Review of Gabriel Knight 2: The Beast Within

by Amin Vahdat

for Infosys 296-A


The Beast Within, the sequel to the highly successful Gabriel Knight: Sins of the Father, is an interactive movie. The interactive movie genre of multimedia games has been enabled by CD-ROM technology allowing an order of magnitude greater storage options for applications. In this type of game, players are cast in the lead of a movie. The development of the plot hinges on the player's ability to solve puzzles or complete action sequences. The genre promises the ability to determine how the story unfolds based on decisions made in the course of gameplay. The Beast Within is currently considered the premier example of the interactive movie genre. According to Sierra, the game's publisher, the Beast Within has won "Game of the Year" awards from a number of sources.

In The Beast Within, players alternate between playing the role of Gabriel Knight, a novelist and bookstore owner, and his assistant, Grace Nakimura. In the first episode, Sins of the Father, Gabriel and Grace solved a series of voodoo murders. By the end, Gabriel discovers that he comes from a long line of schattenjaegers, hunters of the supernatural in Germany. The Beast Within begins with Gabriel working on his next novel in his family's castle in Germany and Grace running the bookstore in New Orleans.

In the opening movie, we are shown a large wolf killing a small child. The frightened villagers make a trip to Gabriel's castle and convince him that he must carry out his duties as schattenjaeger. The game begins with Gabriel traveling to the farm where the child was killed. The player can use the mouse to direct Gabriel to examine objects, move from scene to scene, and to interact with other characters in the game. To complete a chapter, players must solve a number of puzzles ranging from the simple to the extremely difficult. Many of the puzzles simply require exploring available areas, talking to the right people to gain clues as to how to proceed. Once the first chapter is completed, the user switches to playing the part of Grace. In New Orleans, she decides that it is not right for Gabriel to be enjoying himself in Germany while she is stuck in New Orleans. She decides to book a flight to Germany to assist him in writing his new novel. Unfortunately, when she arrives he has already left to investigate the wolf killing. None of the towns people are willing to tell her where Gabriel is located.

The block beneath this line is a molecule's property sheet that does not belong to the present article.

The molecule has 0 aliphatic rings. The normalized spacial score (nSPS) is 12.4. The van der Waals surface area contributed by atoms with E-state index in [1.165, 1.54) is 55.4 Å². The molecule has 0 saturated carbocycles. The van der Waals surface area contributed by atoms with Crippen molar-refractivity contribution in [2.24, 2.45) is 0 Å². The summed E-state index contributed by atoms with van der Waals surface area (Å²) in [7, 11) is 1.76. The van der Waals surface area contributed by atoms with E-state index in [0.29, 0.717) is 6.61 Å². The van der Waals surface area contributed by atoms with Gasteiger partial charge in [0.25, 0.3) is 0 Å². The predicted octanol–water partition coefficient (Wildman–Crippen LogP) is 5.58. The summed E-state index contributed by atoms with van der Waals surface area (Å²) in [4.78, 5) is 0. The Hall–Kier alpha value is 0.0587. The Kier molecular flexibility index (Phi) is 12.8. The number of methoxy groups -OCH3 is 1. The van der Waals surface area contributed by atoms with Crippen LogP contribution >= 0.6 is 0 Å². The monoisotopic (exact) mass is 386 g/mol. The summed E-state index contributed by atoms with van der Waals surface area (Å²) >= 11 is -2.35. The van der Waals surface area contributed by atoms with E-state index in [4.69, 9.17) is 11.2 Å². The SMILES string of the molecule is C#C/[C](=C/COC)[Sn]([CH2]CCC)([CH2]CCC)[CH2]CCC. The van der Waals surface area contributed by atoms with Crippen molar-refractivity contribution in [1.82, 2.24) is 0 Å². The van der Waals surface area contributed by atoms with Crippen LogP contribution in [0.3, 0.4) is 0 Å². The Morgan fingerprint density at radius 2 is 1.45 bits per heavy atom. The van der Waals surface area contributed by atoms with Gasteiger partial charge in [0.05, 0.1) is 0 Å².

A sample still from a
video sequence in the game.

As the plot unfolds, the player learns much about werewolf mythology, Wagner, the great German composer, and Ludwig II, a 19th century German King. The game is shot on location in Germany, so the player is treated to many authentic scenes of German landscape, castles, and museums. Jane Jensen, the game's primary author does a very nice job of putting together an interesting story with interesting characters. The acting in the movie is generally good (outstanding by computer game standards). The player actually understands the conflicts and motivations of individual characters. This empathy allows the player to actually care about what happens to the character.

Jensen has been compared to an interactive Anne Rice. Having read a few of Rice's books, I would say that the comparison is apt in many respects. Jensen and Rice both put interesting historical perspective around their characters and allow the reader to develop an empathy and understanding for both the good and evil characters. The conflict between "light" and "dark" forces are also very evident in both works. Taking some historical liberty, Jensen tells a fascinating story of how Ludwig II became a werewolf but attempted to resist the curse of the werewolf. For, as long as a werewolf does not feed on human flesh, his eternal soul is saved. The wolf involved with Ludwig has survived and is quite an interesting character with interesting philosophies. He appeals to many of Gabriel's own instincts. After Gabriel is inevitably bitten and turned into a werewolf, he must turn to himself to resist giving into his more primal instincts. His only hope of regaining his humanity is to kill the man he had befriended.


The Beast Within delivers some of the highest quality video and audio available from a computer game. The actors are shot using a chromakey or green screen process. These shots are seamlessly integrated onto the photographic backgrounds shot on site in Germany. Actors move through Bavarian locations with photographic resolution. Players navigate from location to location using a subway map for Gabriel and a tourist map for Grace.